Survival Kit Creation


Nearly every survival preparedness website that you might visit will have their own points-of-view and recommendations of and for survival kits (including our own site).

This stands to reason because everyone has an opinion, there are a multitude of use-case-scenarios for a survival kit, and there is a wide variety of hands-on experience (or even lack thereof) in survival kit creation.

There really is no clear right or wrong survival kit, but there are some guidelines you might consider following when creating or choosing your own kit.



Before you do anything, you must consider it’s intended purpose.

For what purpose will you need this particular survival kit within its intended use-case-scenario.

Each may be quite different due to the varying demands and requirements of each varied purpose. For this reason alone, there is no absolute survival kit. Ideally, the best are those tailored to your own specific requirements.

Various purposes might include a 72-hour kit which you always keep in your vehicle to assist you while getting from point-A to point-B, or to provide survivability in an emergency. Enough food and water for 3-days as well as a few basic supplies to improve your odds of survival and/or rescue.

A survival kit for a day hike will not necessarily contain 3-days worth of food and water, and will be designed with lighter weight in mind as well as specific tools for hiking in the wilderness, etc.

You might create a survival kit for your boat – which will be tailored for use over the water – perhaps with the inclusion of a flare or extra high powered flashlight, VHF radio, etc.

Maybe you’re creating a mini survival kit to carry on your day-to-day person. Things that fit in a few pockets.

Or perhaps you are putting together a bigger and more well-rounded survival kit to keep at home for general purpose disaster preparedness.

You get the idea? First think about the kit’s purpose and then you can move on…



Now that you’ve determined the purpose, it should help you to decide what’s best to hold it all together.

You might need to give some thought to the packaging of subsets within the overall kit. For example, a lighter, matches, and/or some tinder should preferably be contained within waterproof material – perhaps a Ziploc bag or a small plastic container, etc.

Be as efficient as possible while considering what you put everything in. You may discover clever ways to hold some of your contents within the kit, or even on your person.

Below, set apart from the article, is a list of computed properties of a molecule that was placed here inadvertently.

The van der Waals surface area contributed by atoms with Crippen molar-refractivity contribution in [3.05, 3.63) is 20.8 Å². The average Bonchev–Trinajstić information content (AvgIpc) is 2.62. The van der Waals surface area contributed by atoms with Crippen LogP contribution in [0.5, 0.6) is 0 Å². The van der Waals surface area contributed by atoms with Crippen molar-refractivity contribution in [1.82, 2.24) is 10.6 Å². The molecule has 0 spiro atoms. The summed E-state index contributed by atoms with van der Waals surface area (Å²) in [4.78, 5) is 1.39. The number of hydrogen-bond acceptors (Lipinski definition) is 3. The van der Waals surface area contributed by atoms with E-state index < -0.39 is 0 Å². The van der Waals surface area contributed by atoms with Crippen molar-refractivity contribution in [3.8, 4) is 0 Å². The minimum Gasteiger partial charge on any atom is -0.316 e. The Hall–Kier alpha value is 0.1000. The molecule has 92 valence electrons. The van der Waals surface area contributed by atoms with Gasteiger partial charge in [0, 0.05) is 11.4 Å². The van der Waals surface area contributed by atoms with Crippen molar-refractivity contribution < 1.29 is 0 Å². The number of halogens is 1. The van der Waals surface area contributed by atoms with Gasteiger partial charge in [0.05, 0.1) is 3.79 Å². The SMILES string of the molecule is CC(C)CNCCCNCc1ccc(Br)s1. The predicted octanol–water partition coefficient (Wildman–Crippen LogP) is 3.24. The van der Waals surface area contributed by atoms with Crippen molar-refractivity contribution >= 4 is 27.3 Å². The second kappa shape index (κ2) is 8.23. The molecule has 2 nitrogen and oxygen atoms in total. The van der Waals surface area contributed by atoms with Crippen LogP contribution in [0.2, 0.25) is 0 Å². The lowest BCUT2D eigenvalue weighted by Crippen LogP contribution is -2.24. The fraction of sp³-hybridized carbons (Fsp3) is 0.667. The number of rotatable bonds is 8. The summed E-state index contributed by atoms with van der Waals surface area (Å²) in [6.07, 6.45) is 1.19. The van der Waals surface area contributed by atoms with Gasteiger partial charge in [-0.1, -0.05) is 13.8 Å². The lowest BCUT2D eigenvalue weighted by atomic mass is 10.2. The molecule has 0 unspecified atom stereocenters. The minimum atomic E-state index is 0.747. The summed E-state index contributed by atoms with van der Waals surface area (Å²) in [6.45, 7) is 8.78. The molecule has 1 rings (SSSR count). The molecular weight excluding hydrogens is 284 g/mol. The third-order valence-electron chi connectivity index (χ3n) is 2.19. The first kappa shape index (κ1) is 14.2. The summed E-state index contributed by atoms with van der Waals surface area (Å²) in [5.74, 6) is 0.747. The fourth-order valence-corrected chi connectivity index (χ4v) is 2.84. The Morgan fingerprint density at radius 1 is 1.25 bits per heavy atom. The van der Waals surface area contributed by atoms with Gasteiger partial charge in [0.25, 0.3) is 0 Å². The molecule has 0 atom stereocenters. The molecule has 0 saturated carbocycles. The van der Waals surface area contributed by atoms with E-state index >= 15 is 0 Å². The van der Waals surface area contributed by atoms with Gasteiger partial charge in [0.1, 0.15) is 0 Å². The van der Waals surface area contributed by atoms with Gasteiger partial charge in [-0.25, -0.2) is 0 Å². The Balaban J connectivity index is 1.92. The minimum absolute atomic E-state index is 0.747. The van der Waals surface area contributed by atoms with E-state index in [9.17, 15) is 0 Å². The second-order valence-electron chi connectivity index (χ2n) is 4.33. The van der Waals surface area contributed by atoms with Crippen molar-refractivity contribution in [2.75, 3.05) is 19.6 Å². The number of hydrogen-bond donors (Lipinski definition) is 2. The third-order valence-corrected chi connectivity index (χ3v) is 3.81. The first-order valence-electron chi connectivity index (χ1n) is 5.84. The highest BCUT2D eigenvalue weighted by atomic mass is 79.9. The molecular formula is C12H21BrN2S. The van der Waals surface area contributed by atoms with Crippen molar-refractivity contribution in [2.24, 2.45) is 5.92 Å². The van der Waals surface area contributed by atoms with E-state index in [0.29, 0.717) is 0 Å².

If your kit might be exposed to the elements (rainy weather, water, etc.) then factor that into the equation when you are deciding what to use to hold everything.

Think of all aspects of the containment, including the color. Do you want it to camouflage with your surroundings or do you want it to be highly visible?

In a backpack? A box? A bucket? In the pockets of your clothes? A tote bin in the back of your pickup or trunk of your car?



The use-case-scenario and purpose will determine how you adapt it’s carry ability.

You should always consider whether or not you might need to carry your kit with you. If you might, then be sure that you pay attention to it’s overall weight and how it is to be carried. Logically, a backpack or ordinary ‘school bag’ is one good solution.

A shoulder bag with carry strap. Anything which allows you to free your hands while carrying.

There are MANY available options for various packs and bags. Consider them carefully.

Be very conscious of the weight which you add to your kit if it will be carried (or might be carried). Water is HEAVY (8-lbs per gallon). Some food types are heavier than others.

You may think that you will have no problem carrying ‘x’ pounds of weight for several miles or more, but in reality it may become difficult. This is where it is important to carefully consider every item that you plan to carry, the specific type of pack and it’s quality of ‘carry-ability’.

Consider keeping an additional empty pack so that if you have a 2nd traveler, they can share the load.



Among other things, your typical ’72-hour’ kit should be designed to carry 6,000 calories of food, and to carry 3-day supply of drinking water (and/or a portable water filter).

A 72-hour kit is generally considered an adequate amount of time to get you from point-A to point-B, assuming you have a destination, or to get you out of a precarious jam during an emergency. Obviously, make your own adjustments to fit your needs and purpose.

For each day, plan 2000 calories per person. Count the calories of the foods that you include! For each food container, packet, etc., multiply #-of-servings times calories-per-serving.

In theory, the rule of thumb for water is 1-gallon per day. In reality we can survive with less than that. Environmental conditions may greatly alter the needs for water consumption.



Years ago, Dave Canterbury came up with the ‘Five C’s’ of survival, with the idea being that if you have these five areas covered – you will be far better capable than otherwise.

Cutting Tool (knife)
Combustion (make fire)
Cover (shelter)
Container (boiling water, etc.)
Cordage (paracord, etc.)



Now it’s time to focus on the specifics of what goes inside your survival kit. For each item there will be many sources and varieties to choose from. Give it worthy thought.

Remember that inexpensive (cheap) things usually do not last long. You get what you pay for.

Always be thinking about multiple uses for a given item. Be creative in your thought process. This will help you if and when you need to adapt solutions to given problems.

There are many different lists of items for survival kits and there really is no right or wrong list. It is helpful though to read other lists…
Survival Kits.

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